You should absolutely practice switch riding. Its the one regret I have when I first started - I didn't do enough switch riding. Because you're learning the basic mechanics for your dominant foot-forward, it will be easier to translate to switch. It will make you a better rider all-around. Pick a run or two each day and do the whole run switch. It requires discipline, so stick with it.

Butters are fun! Practice with the board at a standstill, and slowly work up to moving butters. IMO butters should come secondary to working on the above stuff, but hey - have fun and do what you want.
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post #3 of 31 (permalink) Old 11-07-2013, 09:40 AM Thread Starter
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Thanks for the reply!

Yeah now that you mention it that's exactly what I've been doing! Every time i commit to a turn i push the board around with my back leg and eventually find my leg is so sore and tired! Balancing out my weight is something i'll have to work on while I'm away and I've already been thinking about getting another lesson, although i was thinking mainly to help me ride switch but maybe i need to focus on my carving first!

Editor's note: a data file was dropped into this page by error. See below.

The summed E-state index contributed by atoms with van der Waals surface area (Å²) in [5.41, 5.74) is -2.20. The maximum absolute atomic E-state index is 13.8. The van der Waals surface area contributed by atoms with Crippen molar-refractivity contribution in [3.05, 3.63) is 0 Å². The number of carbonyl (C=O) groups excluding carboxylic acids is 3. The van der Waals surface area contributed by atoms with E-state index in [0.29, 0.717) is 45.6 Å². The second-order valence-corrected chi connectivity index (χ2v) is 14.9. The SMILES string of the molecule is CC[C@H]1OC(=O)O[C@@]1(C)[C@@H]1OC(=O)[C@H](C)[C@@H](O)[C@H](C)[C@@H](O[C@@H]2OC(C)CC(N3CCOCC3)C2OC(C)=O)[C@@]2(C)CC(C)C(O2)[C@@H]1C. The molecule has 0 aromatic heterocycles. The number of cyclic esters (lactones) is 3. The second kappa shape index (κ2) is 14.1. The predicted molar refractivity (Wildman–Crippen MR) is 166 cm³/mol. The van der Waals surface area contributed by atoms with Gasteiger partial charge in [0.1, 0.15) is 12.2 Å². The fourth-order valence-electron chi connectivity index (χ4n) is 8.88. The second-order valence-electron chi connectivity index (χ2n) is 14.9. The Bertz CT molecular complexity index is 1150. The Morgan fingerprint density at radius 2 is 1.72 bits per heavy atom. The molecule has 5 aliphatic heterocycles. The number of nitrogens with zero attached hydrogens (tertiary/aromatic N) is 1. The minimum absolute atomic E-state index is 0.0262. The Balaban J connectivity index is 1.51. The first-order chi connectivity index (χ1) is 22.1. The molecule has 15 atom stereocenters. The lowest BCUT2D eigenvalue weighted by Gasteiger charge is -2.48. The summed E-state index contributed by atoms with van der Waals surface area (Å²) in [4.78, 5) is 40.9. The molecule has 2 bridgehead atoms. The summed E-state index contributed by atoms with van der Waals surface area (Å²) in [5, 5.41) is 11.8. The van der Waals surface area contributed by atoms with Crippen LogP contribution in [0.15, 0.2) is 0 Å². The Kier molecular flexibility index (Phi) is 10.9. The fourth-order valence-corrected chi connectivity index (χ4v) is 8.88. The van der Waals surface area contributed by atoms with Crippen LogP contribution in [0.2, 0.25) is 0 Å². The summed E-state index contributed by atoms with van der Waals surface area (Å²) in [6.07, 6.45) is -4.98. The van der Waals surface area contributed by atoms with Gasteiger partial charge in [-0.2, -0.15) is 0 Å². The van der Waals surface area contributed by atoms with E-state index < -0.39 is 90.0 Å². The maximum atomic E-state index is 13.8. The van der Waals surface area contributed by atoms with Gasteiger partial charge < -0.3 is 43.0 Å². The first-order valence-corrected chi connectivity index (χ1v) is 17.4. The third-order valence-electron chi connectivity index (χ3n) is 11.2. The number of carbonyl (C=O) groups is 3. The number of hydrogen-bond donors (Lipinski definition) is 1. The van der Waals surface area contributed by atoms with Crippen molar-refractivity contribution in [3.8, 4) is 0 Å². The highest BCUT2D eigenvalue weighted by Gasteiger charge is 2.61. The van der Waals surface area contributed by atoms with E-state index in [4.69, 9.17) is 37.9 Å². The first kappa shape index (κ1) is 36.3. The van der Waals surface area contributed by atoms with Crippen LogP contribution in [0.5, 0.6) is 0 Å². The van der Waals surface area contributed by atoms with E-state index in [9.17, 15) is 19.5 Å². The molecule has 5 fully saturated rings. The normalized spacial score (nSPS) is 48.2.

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post #4 of 31 (permalink) Old 11-07-2013, 09:46 AM
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From what I've seen there's some respectable ski areas in Scotland. Nothing like the Alps or the Rockies in North America, but still it would maybe be easier to get there a few times a winter (and probably cheaper, too).


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post #5 of 31 (permalink) Old 11-07-2013, 10:14 AM Thread Starter
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Hi David

Yeah Scotland can get some decent snow at times, however it's so unpredictable that you really need to be able to go at the drop of a hat and seeing as id still have to take a flight to get over it's not as easy as you might think as i don't know if i could get off work on such short notice, Eastern Europe is where i usually head as it's cheap and nearly always has decent snowfall!
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post #6 of 31 (permalink) Old 11-07-2013, 10:16 AM
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Just try to put about 60% of your weight on your front leg, the gradient of the hill make it more 50/50.

Yeah, you should definitely check out some Scottish resorts if your in Scotland, but the Alps are only a flight away and Scottish conditions can be pretty flooky.